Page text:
Michael K. Shaub, April 3rd, 2019
When I was growing up, I idolized ballplayers who scrapped and worked hard to do what the team needed. They were always “whatever it takes” guys; lay down a bunt, hit behind the runner, hit the ball in the air with a runner on third and less than two outs. They were not looking for the glory, but they were the glue that held a baseball team together.
But “whatever it takes” has taken on a new meaning in adulthood, most recently demonstrated by the recent college admissions scandal. Parents focused on maximizing opportunities for their children were willing to pay to game the admissions system in two ways—direct payments to coaches for their children to be classified as athletic admits when they were not competitive athletic recruits, and paying to cheat on standardized tests. The lack of controls at well-regarded schools, even Ivy League schools, meant that the “whatever” in “whatever it takes” was simply money funneled through Rick Singer. And the lack of control over testing centers by the College Board and the ACT, when their only product is an exam that is supposed to be a reliable measure, meant that the willingness to travel to take the exam at those testing centers was part of “whatever it takes.”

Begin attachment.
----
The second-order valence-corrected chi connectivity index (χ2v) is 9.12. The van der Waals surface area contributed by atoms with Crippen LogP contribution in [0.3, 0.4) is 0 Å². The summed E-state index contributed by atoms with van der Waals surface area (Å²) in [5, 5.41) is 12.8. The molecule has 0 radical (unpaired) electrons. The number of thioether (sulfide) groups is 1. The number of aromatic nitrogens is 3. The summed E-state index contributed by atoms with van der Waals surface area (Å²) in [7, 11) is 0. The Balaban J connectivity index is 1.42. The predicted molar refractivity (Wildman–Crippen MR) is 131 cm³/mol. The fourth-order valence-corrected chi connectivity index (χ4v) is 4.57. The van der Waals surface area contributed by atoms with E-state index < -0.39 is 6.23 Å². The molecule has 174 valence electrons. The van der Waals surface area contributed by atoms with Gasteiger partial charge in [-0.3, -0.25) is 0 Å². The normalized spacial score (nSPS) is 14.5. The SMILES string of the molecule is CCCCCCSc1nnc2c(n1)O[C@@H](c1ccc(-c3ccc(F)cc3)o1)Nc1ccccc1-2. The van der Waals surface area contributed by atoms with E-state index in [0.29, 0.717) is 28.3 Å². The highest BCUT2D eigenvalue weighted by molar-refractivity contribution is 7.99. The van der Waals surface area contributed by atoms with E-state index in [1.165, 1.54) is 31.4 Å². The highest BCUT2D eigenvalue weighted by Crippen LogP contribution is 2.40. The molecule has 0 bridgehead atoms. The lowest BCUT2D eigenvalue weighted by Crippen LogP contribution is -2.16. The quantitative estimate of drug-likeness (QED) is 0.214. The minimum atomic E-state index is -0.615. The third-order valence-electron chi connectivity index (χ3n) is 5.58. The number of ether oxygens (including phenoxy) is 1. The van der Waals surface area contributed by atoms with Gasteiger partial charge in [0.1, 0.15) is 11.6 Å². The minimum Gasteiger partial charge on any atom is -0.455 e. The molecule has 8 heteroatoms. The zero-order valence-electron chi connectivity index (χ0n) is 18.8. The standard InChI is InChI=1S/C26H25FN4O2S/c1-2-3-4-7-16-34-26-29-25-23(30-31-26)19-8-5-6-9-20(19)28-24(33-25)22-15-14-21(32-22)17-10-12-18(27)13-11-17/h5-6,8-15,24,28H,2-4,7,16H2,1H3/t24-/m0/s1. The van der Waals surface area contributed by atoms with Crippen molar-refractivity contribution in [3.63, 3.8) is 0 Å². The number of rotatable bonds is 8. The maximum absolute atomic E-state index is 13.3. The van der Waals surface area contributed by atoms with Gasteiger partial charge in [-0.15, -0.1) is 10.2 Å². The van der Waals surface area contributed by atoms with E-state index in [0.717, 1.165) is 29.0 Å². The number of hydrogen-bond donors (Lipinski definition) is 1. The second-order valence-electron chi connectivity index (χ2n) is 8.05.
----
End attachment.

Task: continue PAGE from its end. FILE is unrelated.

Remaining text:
Categories: Bottom Line Ethics